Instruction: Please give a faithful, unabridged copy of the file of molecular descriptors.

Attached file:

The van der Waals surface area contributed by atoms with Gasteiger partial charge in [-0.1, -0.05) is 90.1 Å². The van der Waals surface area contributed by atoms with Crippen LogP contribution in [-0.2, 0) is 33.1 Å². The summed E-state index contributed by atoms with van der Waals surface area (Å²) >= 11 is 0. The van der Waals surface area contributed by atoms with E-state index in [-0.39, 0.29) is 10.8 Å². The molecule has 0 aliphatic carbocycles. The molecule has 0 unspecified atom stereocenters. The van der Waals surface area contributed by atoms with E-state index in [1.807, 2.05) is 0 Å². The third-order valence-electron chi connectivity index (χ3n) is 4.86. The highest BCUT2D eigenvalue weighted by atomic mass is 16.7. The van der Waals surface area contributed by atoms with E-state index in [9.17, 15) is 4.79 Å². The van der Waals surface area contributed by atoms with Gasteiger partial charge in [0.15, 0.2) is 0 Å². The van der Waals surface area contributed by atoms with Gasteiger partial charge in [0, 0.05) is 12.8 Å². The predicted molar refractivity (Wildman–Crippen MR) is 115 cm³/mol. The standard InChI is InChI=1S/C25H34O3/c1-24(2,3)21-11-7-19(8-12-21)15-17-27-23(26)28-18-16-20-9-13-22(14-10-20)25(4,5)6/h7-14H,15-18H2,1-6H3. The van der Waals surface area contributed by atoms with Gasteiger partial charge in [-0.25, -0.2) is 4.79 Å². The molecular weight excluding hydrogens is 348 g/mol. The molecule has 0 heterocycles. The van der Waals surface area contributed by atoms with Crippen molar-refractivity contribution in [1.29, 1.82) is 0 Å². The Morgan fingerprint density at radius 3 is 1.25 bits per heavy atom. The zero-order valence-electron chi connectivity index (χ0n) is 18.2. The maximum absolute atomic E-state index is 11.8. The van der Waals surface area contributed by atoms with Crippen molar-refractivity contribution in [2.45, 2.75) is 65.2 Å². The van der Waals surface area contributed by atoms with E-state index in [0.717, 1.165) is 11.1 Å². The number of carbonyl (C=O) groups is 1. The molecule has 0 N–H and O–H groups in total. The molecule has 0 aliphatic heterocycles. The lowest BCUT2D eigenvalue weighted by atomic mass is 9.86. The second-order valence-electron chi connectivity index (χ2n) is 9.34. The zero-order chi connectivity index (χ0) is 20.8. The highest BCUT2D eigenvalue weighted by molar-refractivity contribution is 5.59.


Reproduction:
The van der Waals surface area contributed by atoms with Gasteiger partial charge in [-0.1, -0.05) is 90.1 Å². The van der Waals surface area contributed by atoms with Crippen LogP contribution in [-0.2, 0) is 33.1 Å². The summed E-state index contributed by atoms with van der Waals surface area (Å²) >= 11 is 0. The van der Waals surface area contributed by atoms with E-state index in [-0.39, 0.29) is 10.8 Å². The molecule has 0 aliphatic carbocycles. The molecule has 0 unspecified atom stereocenters. The van der Waals surface area contributed by atoms with E-state index in [1.807, 2.05) is 0 Å². The third-order valence-electron chi connectivity index (χ3n) is 4.86. The highest BCUT2D eigenvalue weighted by atomic mass is 16.7. The van der Waals surface area contributed by atoms with E-state index in [9.17, 15) is 4.79 Å². The van der Waals surface area contributed by atoms with Gasteiger partial charge in [0.15, 0.2) is 0 Å². The van der Waals surface area contributed by atoms with Gasteiger partial charge in [0, 0.05) is 12.8 Å². The predicted molar refractivity (Wildman–Crippen MR) is 115 cm³/mol. The standard InChI is InChI=1S/C25H34O3/c1-24(2,3)21-11-7-19(8-12-21)15-17-27-23(26)28-18-16-20-9-13-22(14-10-20)25(4,5)6/h7-14H,15-18H2,1-6H3. The van der Waals surface area contributed by atoms with Gasteiger partial charge in [-0.25, -0.2) is 4.79 Å². The molecular weight excluding hydrogens is 348 g/mol. The molecule has 0 heterocycles. The van der Waals surface area contributed by atoms with Crippen molar-refractivity contribution in [1.29, 1.82) is 0 Å². The Morgan fingerprint density at radius 3 is 1.25 bits per heavy atom. The zero-order valence-electron chi connectivity index (χ0n) is 18.2. The maximum absolute atomic E-state index is 11.8. The van der Waals surface area contributed by atoms with Crippen molar-refractivity contribution in [2.45, 2.75) is 65.2 Å². The van der Waals surface area contributed by atoms with E-state index in [0.717, 1.165) is 11.1 Å². The number of carbonyl (C=O) groups is 1. The molecule has 0 N–H and O–H groups in total. The molecule has 0 aliphatic heterocycles. The lowest BCUT2D eigenvalue weighted by atomic mass is 9.86. The second-order valence-electron chi connectivity index (χ2n) is 9.34. The zero-order chi connectivity index (χ0) is 20.8. The highest BCUT2D eigenvalue weighted by molar-refractivity contribution is 5.59.